There is a hymn written in 1968 called “They’ll Know We Are Christians” where they echo an oft repeated thought through out the Scriptures. They will know we are Christians- followers of a loving sacrificial God- by our love. By our own actions we will be known. 
With the recent death of Westboro Baptist Church’s former leader, Christians seem to be rejoicing over his passing. Another Air1 DJ commented on this by saying, “Here’s the dichotomy; By celebrating his death like, “Woohoo! He’s gone!” we’ve just reduced him to a symbol versus of what God created in His image! And by celebrating it, we’re actually participating in the very same thing that made him infamous!”– Ashton (from Air1’s Facebook page) 
We become no better than those we mock when we rejoice over a sinner’s death. We become no better than those very people who rejoiced over a solider’s death and picketed over it to make a political/religious stand, and who seemed to enjoy the family’s tears and anger. 
I saw it play out on Facebook during the Osama Bin Laden and Saddam Hussein’s captures and deaths. We rejoiced over the death of a sinner, who as far as we know, never became right with God. How can we participate in that misplaced joy?
I need to keep my mind on what Christ said- Luke 6:27-36 “But I say to you who hear, Love your enemies, do good to those who hate you, bless those who curse you, pray for those who abuse you. To one who strikes you on the cheek, offer the other also, and from one who takes away your cloak do not withhold your tunic either. Give to everyone who begs from you, and from one who takes away your goods do not demand them back. And as you wish that others would do to you, do so to them.”
Or like Mr. Cooper did, love them enough to give them water when their throats are dry from ridiculing you and your own actions.
How are my actions today representing Christ in his loving sacrificial glory to a world that does not know him? Maybe not as well as they should be. 
Do I act like a Christ follower when I react to people I don’t agree with? 

Crooked Crowns

I am the daughter of the King,
 but I feel like the prodigal son who hasn’t come home.
I was gifted a crown and a throne,
but I cling to my dirty rags and sit in the garbage pit.
I was given power from the hands of the Most Divine,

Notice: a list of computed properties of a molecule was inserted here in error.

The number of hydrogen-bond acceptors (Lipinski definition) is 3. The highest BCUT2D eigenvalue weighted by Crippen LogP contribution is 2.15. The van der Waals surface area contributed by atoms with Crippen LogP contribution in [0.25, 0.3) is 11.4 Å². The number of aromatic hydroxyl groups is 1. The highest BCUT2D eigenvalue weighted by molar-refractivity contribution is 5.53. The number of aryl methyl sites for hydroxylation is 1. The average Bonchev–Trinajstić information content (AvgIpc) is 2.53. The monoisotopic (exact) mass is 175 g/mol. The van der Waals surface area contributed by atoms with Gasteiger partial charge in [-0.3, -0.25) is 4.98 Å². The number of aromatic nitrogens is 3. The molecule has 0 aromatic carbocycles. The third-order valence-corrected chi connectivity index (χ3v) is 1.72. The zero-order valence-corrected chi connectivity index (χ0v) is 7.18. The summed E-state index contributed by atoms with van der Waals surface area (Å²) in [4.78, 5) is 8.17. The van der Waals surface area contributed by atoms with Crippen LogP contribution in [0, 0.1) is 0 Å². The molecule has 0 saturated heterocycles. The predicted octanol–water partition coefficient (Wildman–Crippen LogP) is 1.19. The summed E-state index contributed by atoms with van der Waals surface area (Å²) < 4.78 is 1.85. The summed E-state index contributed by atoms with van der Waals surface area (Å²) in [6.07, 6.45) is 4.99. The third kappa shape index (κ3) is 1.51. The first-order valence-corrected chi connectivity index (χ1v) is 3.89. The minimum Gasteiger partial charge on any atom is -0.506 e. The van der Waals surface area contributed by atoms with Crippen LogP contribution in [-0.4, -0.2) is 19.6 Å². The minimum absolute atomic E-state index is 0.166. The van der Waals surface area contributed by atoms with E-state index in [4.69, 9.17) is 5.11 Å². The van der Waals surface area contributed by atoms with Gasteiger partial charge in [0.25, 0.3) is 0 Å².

but I think my own power is better.
I was forgiven of all my sins, my dirty little secrets, my hurtful digs,
but I refuse to forgive others and cling to my bitter grudges.
I was encouraged to pray for more wisdom and faith so that I might mature,
but instead I use my Father as if he is a genie in a bottle for unneeded desires.
I was given the sword of the Spirit, sharpened with the Word of God,
 but instead I sharpen my tongue on those who are defenseless. 
I was told to go out to bring other lost children back to their Father,
but instead I hide behind my doors, behind my friends, in my comfort zone.
I was told to live sacrificially with a true selflessness,
but instead I count the pennies I give out, wondering if I absolutely have to give.
I was told to speak truth,
but instead I spread gossip and lies along my path.
I was told to love my neighbor no matter whom they might be,
but instead I hurry to the other side of the road and buy into false stereotypes.
I am called adopted child of the Most High God,
and I forget the grace that comes with that calling.
I was called to a life of mercy because I was forgiven,
and I forget to tell all of that gift that is just waiting for them.
I call myself Christian,
and I forget the duty that is placed upon that name.
I am a child who sits on a throne too big for me,
a crown that sits a little too crooked on my ego filled head,
I’m a forgiven sinner who clings a little too much to a hate filled world.
I feel as if I’m an impostor to the throne even through the adoption papers were signed with blood.
I still see the blood on my hands even though I was washed clean in the purist water imagined. 
I am a human in all the frailties of my soul.
Split in two, my heart wages war.
To seek the divine or live a falsehood.
The war wages and sometimes righteousness win, but too often the Devil has his due.
My crown is crooked, my feet don’t touch the ground.
I’m a child of God called to rule.
He has my soul, but the Devil has his poisonous claws within my flesh.
Sometimes I’m just a little girl playing in the Queen’s closet.
Forgive me when my scepter slips, help me hold it up.
Forgive me when I don’t represent my King in the best light,